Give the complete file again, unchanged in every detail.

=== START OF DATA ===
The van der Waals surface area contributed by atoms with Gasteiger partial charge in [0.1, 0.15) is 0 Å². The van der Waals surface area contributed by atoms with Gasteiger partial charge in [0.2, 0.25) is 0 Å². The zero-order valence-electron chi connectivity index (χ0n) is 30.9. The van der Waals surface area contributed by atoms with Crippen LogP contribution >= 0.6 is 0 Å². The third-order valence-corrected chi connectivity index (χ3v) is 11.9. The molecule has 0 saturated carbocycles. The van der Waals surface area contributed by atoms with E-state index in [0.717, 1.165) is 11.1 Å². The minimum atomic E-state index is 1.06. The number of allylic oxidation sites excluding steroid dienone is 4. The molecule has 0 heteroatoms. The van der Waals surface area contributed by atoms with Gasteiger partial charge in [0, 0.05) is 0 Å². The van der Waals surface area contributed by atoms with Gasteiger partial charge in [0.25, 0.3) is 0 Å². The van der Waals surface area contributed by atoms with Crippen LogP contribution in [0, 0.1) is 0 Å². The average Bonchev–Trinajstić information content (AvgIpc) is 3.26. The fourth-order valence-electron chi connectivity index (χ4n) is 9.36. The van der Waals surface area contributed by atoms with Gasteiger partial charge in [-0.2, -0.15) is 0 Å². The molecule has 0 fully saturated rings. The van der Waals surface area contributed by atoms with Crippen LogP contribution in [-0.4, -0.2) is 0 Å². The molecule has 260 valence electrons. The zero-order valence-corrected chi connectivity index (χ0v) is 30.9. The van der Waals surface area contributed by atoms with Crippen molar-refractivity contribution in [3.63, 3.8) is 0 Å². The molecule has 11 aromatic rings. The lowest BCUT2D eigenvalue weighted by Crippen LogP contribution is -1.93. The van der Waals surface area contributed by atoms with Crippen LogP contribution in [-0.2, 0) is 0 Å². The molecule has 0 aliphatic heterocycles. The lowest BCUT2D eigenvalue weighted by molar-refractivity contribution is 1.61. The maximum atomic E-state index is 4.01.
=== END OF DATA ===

The van der Waals surface area contributed by atoms with Gasteiger partial charge in [0.1, 0.15) is 0 Å². The van der Waals surface area contributed by atoms with Gasteiger partial charge in [0.2, 0.25) is 0 Å². The zero-order valence-electron chi connectivity index (χ0n) is 30.9. The van der Waals surface area contributed by atoms with Crippen LogP contribution >= 0.6 is 0 Å². The third-order valence-corrected chi connectivity index (χ3v) is 11.9. The molecule has 0 saturated carbocycles. The van der Waals surface area contributed by atoms with E-state index in [0.717, 1.165) is 11.1 Å². The minimum atomic E-state index is 1.06. The number of allylic oxidation sites excluding steroid dienone is 4. The molecule has 0 heteroatoms. The van der Waals surface area contributed by atoms with Gasteiger partial charge in [0, 0.05) is 0 Å². The van der Waals surface area contributed by atoms with Gasteiger partial charge in [0.25, 0.3) is 0 Å². The van der Waals surface area contributed by atoms with Crippen LogP contribution in [0, 0.1) is 0 Å². The average Bonchev–Trinajstić information content (AvgIpc) is 3.26. The fourth-order valence-electron chi connectivity index (χ4n) is 9.36. The van der Waals surface area contributed by atoms with Gasteiger partial charge in [-0.2, -0.15) is 0 Å². The molecule has 0 fully saturated rings. The van der Waals surface area contributed by atoms with Crippen LogP contribution in [-0.4, -0.2) is 0 Å². The molecule has 260 valence electrons. The zero-order valence-corrected chi connectivity index (χ0v) is 30.9. The van der Waals surface area contributed by atoms with Crippen molar-refractivity contribution in [3.63, 3.8) is 0 Å². The molecule has 11 aromatic rings. The lowest BCUT2D eigenvalue weighted by Crippen LogP contribution is -1.93. The van der Waals surface area contributed by atoms with Crippen LogP contribution in [-0.2, 0) is 0 Å². The molecule has 0 aliphatic heterocycles. The lowest BCUT2D eigenvalue weighted by molar-refractivity contribution is 1.61. The maximum atomic E-state index is 4.01.